Finding Good Reads

I find myself musing about my occasional good fortune in acquiring good books, that is, books that offer up precisely the information I want and make it easy to assimilate. I can tell at a glance if a book will be a good read for me or not, in areas of content, organization, level, and style. When I do find a book related to my interests, it is most often at the wrong level and/or incomplete for my needs, or written in an uninviting/boring style, making it unlikely I would be able to finish. Yet once in a while everything clicks.

Good reads that come to mind are Mallory’s In Search of the Indo-Europeans and Hale’s The Civilization of Europe in the Renaissance, found while perusing bookstore shelves. (This may suggest to you, as it has to others, that I should have been a professor. That model works well for me, right up to the point where I would have to profess something. Then it falls apart completely.)

In each book shelf encounter, I had a general idea of a subject I was curious about, scanned any books that looked related to the subject, and ended with a pleasant surprise. It’s a great feeling to know what you are looking for and then finding it. Granted, no normal person likely would find such books toutable or inviting. So substitute your own good reads to capture the essence of the moment. (If toutable wasn’t a word before, it is now.)

Before the Internet, there were places like Powell’s and OpAmp Technical Books on the West Coast, as well as larger university book stores, where success was possible for someone like myself, even if not likely. Amazingly, Powell’s and OpAmp are still out there and competing, but Amazon, eBay, and Bookfinder are so much more convenient, especially if you don’t live in LA or Portland.

This is our modern conundrum, still valuing the old ways but seduced by the efficiency of the new. Thus the old ways have a habit of just disappearing on us, and we sense our grandchildren will be the poorer for it. I will feel a nostalgic loss if those businesses or others like them go away.

I enjoy getting a book in the mailbox (often a math book – I still struggle to understand math and keep hoping for a magic read that will cure this affliction). But I will never pass up a chance to visit a bookstore if I happen to be nearby. I enjoy the atmosphere, being in the company of others with my sensibilities, just hanging out and enjoying the smell of books. And sometimes I even get lucky (with a good read, of course).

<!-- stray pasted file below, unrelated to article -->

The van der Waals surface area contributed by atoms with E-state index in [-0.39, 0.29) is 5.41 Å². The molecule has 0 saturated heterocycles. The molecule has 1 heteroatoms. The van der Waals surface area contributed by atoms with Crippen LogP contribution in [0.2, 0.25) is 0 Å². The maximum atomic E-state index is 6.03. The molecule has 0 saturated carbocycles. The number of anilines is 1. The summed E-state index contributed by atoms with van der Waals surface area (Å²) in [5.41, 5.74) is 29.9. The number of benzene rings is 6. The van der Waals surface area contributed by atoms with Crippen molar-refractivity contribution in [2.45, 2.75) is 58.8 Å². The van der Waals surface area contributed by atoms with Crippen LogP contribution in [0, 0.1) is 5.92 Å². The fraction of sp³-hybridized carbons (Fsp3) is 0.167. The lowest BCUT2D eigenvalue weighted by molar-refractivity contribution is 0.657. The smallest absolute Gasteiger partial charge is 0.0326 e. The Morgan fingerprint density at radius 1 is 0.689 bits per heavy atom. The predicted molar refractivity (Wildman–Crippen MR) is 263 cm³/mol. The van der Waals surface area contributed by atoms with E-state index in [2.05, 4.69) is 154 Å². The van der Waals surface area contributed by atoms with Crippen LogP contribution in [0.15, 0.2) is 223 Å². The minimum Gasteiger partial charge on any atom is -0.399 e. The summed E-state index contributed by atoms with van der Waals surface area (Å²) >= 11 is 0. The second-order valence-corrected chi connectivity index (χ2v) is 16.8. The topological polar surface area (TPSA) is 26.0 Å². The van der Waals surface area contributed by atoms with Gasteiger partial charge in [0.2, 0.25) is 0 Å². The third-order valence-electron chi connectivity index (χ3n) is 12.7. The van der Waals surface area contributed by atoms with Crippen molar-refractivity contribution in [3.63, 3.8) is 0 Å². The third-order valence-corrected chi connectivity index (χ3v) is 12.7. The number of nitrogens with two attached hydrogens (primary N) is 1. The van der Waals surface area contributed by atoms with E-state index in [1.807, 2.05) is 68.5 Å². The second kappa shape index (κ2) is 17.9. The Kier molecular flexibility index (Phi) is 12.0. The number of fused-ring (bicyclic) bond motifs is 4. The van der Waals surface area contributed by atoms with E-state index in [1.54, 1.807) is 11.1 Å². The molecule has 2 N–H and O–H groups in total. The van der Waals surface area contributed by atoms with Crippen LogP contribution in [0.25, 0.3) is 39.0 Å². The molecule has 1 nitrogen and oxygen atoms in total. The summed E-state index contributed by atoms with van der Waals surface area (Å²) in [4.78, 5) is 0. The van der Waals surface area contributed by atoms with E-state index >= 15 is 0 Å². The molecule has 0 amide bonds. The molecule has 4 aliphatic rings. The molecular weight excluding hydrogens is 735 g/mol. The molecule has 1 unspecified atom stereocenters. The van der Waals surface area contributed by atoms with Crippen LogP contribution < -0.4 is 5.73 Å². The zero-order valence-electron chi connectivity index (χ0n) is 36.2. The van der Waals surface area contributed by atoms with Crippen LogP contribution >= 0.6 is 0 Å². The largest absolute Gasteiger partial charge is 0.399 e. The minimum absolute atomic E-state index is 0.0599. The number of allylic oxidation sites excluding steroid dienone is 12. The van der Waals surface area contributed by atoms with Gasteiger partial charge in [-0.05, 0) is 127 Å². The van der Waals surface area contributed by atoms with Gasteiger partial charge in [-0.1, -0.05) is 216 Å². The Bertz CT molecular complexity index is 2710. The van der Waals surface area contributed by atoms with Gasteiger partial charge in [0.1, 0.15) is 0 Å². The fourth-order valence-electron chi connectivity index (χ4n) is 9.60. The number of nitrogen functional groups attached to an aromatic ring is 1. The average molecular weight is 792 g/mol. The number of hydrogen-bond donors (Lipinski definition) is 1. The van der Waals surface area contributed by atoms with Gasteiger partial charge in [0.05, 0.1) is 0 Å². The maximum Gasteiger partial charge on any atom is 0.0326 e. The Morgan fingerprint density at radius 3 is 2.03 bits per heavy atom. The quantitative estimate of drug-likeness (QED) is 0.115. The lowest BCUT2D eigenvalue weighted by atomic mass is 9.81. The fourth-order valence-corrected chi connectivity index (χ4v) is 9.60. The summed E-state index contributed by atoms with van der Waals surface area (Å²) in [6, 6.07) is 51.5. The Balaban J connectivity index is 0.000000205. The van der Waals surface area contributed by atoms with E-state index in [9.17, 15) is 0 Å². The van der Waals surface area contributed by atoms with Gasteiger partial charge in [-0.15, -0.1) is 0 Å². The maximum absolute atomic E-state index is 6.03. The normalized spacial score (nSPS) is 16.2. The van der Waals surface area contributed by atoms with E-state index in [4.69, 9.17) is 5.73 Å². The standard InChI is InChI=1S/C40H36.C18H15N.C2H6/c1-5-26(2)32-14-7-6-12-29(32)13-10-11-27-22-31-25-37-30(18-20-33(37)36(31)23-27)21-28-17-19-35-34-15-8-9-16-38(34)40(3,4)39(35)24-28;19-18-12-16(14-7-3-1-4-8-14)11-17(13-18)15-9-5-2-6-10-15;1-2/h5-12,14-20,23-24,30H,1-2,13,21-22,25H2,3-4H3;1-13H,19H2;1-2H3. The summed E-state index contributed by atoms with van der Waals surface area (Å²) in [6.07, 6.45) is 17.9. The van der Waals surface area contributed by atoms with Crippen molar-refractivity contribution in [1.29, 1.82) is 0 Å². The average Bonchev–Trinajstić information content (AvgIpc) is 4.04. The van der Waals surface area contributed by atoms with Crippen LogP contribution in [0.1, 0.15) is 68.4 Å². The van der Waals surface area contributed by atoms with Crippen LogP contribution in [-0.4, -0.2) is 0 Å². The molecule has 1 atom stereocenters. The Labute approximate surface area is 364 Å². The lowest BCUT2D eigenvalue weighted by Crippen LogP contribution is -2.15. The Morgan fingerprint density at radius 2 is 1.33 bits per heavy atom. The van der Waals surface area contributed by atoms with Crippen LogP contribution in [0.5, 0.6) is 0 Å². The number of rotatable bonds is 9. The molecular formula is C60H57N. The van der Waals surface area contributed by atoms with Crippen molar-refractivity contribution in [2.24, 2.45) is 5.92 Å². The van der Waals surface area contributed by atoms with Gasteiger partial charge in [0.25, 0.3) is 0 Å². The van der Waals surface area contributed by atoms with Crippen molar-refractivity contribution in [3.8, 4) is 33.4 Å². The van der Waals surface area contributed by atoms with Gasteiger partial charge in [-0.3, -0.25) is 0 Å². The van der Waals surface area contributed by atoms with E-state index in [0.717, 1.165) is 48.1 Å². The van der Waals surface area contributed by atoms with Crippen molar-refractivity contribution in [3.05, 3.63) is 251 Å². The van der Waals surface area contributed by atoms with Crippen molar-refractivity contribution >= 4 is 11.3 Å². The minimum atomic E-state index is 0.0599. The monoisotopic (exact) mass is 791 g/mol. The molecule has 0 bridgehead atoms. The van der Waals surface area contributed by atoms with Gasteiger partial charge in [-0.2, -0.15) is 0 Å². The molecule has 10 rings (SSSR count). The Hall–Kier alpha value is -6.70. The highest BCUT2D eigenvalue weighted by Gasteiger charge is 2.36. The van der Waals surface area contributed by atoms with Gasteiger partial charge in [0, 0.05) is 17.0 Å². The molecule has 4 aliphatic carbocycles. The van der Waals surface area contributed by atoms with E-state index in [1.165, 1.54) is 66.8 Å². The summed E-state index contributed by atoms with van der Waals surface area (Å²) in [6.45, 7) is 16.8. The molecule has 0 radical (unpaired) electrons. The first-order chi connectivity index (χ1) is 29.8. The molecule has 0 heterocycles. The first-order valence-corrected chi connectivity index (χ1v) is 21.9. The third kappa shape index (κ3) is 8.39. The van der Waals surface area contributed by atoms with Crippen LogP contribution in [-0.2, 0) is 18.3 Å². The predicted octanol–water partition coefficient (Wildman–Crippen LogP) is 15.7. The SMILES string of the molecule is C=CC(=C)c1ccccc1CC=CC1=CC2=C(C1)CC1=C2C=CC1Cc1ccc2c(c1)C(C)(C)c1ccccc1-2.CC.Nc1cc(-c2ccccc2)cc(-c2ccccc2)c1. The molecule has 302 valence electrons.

The iPad mini is a great e-reader; I use the Kindle app. By using the Overdrive app, I can check out library books electronically. Also, many classics, now beyond the reach of copyright, are freely available for download. Shakespeare has found a home on the iPad. Now, I understand companies are toying with plans for selling subscription book services, modeled on the success of subscription movie downloads that have become big business. I will never read enough to make a subscription worthwhile.

Since my bookshelf is full, any new book must necessitate giving away an old one, a tremendous conflict for me (I still have many of my college books). An e-reader solves this problem. But I still can’t pass up a good book store. It’s sad I am no longer much help in keeping them in business. Hopefully the next generation of book lover, with more space yet in their bookshelves, will take care of that for me.

As you can probably sense, I am a purpose-driven soul who does not much operate in the realm of impulse and pure pleasure. I’ve often wondered how much more enticing a bookstore would be if I would go in and say ‘surprise me with something that would never occur to me within the normal workings of my mind’. But due to my bookshelf limitations, I will need to depend on recommendations of others and my e-reader to experience such excursions outside my normal box.

For those who celebrate the openings of new bookstores, give a cheer for Out West Books in Grand Junction. I understand they specialize in the history and resources of the area.

Random aside:

Reading academic stuff does have practical application. Shortly after reading Mallory’s book, I attended a dinner and was randomly seated across from a professor of linguistics. Wishing to open conversation and thinking baseball wouldn’t get me far (I know little about baseball beyond the Dodgers of the Koufax era), I mentioned Mallory and how I liked his book. I believe the professor was quite astonished that something of interest would slip from the lips of a software guy. It turned out he had done field work with Mallory early in his career and was happy to discuss the topic. He later sent me an extended reading list.

But best not to let such an experience go to one’s head. Emboldened by this success, at a subsequent dinner, I dared enter conversation with a professor of physics seated next to me. I didn’t fare nearly as well. He responded, to an interjected observation of mine, with “oh, is that how it is?”, which I believe is Nobel-speak for “Who are you to breathe my air, sir?”. No reading list was offered that night. Granted, my manners were suspect, and likely warranted a flesh wound. But even at worst, do you think a protocol faux pas ever justifies the nuclear option from a great superpower? Those Nobel medals are sharp.

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